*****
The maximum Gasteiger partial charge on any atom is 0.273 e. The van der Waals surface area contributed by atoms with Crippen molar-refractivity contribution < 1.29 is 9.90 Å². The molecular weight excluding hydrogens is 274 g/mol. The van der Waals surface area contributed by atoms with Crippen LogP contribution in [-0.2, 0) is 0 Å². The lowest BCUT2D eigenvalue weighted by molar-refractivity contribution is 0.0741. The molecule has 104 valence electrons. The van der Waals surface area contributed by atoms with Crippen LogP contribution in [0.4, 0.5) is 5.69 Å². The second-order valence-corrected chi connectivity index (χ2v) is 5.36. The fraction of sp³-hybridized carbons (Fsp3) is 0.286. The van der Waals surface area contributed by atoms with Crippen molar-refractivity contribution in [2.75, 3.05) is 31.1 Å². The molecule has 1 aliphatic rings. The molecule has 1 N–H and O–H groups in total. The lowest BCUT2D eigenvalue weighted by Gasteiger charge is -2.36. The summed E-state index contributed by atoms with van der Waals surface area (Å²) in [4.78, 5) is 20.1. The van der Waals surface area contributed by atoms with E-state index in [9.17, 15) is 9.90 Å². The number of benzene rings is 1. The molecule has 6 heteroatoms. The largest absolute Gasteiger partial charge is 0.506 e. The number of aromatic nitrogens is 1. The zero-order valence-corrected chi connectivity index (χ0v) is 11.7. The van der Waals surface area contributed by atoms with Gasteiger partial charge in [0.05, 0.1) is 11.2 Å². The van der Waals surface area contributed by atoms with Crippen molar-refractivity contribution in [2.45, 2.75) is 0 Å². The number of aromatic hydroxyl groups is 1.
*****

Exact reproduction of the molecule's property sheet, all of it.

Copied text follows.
The maximum Gasteiger partial charge on any atom is 0.273 e. The van der Waals surface area contributed by atoms with Crippen molar-refractivity contribution < 1.29 is 9.90 Å². The molecular weight excluding hydrogens is 274 g/mol. The van der Waals surface area contributed by atoms with Crippen LogP contribution in [-0.2, 0) is 0 Å². The lowest BCUT2D eigenvalue weighted by molar-refractivity contribution is 0.0741. The molecule has 104 valence electrons. The van der Waals surface area contributed by atoms with Crippen LogP contribution in [0.4, 0.5) is 5.69 Å². The second-order valence-corrected chi connectivity index (χ2v) is 5.36. The fraction of sp³-hybridized carbons (Fsp3) is 0.286. The van der Waals surface area contributed by atoms with Crippen molar-refractivity contribution in [2.75, 3.05) is 31.1 Å². The molecule has 1 aliphatic rings. The molecule has 1 N–H and O–H groups in total. The lowest BCUT2D eigenvalue weighted by Gasteiger charge is -2.36. The summed E-state index contributed by atoms with van der Waals surface area (Å²) in [4.78, 5) is 20.1. The van der Waals surface area contributed by atoms with E-state index in [9.17, 15) is 9.90 Å². The number of benzene rings is 1. The molecule has 6 heteroatoms. The largest absolute Gasteiger partial charge is 0.506 e. The number of aromatic nitrogens is 1. The zero-order valence-corrected chi connectivity index (χ0v) is 11.7. The van der Waals surface area contributed by atoms with Gasteiger partial charge in [0.05, 0.1) is 11.2 Å². The van der Waals surface area contributed by atoms with Crippen molar-refractivity contribution in [2.45, 2.75) is 0 Å². The number of aromatic hydroxyl groups is 1.